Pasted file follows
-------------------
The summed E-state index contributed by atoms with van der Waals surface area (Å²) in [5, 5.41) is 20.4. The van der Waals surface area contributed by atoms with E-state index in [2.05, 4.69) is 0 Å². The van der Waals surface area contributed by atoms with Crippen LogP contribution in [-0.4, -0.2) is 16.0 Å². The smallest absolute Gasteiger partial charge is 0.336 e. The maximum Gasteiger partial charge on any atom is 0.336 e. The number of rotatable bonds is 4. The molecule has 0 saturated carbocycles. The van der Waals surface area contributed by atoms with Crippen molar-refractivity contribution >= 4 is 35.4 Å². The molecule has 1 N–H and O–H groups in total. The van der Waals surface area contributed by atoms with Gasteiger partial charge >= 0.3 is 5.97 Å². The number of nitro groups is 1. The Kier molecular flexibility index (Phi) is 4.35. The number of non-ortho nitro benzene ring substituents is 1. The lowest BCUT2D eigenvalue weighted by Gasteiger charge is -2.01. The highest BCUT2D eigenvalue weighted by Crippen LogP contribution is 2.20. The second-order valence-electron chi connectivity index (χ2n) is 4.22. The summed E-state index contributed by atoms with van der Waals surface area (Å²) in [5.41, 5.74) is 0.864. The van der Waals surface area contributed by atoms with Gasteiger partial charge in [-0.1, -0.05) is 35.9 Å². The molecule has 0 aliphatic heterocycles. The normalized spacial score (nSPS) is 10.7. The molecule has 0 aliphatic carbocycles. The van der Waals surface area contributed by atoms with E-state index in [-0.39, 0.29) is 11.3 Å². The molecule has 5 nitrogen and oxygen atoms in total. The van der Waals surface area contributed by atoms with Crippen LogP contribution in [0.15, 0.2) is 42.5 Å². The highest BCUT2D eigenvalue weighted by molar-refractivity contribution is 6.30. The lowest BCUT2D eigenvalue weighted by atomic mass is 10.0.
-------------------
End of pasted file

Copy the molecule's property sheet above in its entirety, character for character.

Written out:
The summed E-state index contributed by atoms with van der Waals surface area (Å²) in [5, 5.41) is 20.4. The van der Waals surface area contributed by atoms with E-state index in [2.05, 4.69) is 0 Å². The van der Waals surface area contributed by atoms with Crippen LogP contribution in [-0.4, -0.2) is 16.0 Å². The smallest absolute Gasteiger partial charge is 0.336 e. The maximum Gasteiger partial charge on any atom is 0.336 e. The number of rotatable bonds is 4. The molecule has 0 saturated carbocycles. The van der Waals surface area contributed by atoms with Crippen molar-refractivity contribution >= 4 is 35.4 Å². The molecule has 1 N–H and O–H groups in total. The van der Waals surface area contributed by atoms with Gasteiger partial charge >= 0.3 is 5.97 Å². The number of nitro groups is 1. The Kier molecular flexibility index (Phi) is 4.35. The number of non-ortho nitro benzene ring substituents is 1. The lowest BCUT2D eigenvalue weighted by Gasteiger charge is -2.01. The highest BCUT2D eigenvalue weighted by Crippen LogP contribution is 2.20. The second-order valence-electron chi connectivity index (χ2n) is 4.22. The summed E-state index contributed by atoms with van der Waals surface area (Å²) in [5.41, 5.74) is 0.864. The van der Waals surface area contributed by atoms with Gasteiger partial charge in [-0.1, -0.05) is 35.9 Å². The molecule has 0 aliphatic heterocycles. The normalized spacial score (nSPS) is 10.7. The molecule has 0 aliphatic carbocycles. The van der Waals surface area contributed by atoms with E-state index in [-0.39, 0.29) is 11.3 Å². The molecule has 5 nitrogen and oxygen atoms in total. The van der Waals surface area contributed by atoms with Crippen LogP contribution in [0.15, 0.2) is 42.5 Å². The highest BCUT2D eigenvalue weighted by molar-refractivity contribution is 6.30. The lowest BCUT2D eigenvalue weighted by atomic mass is 10.0.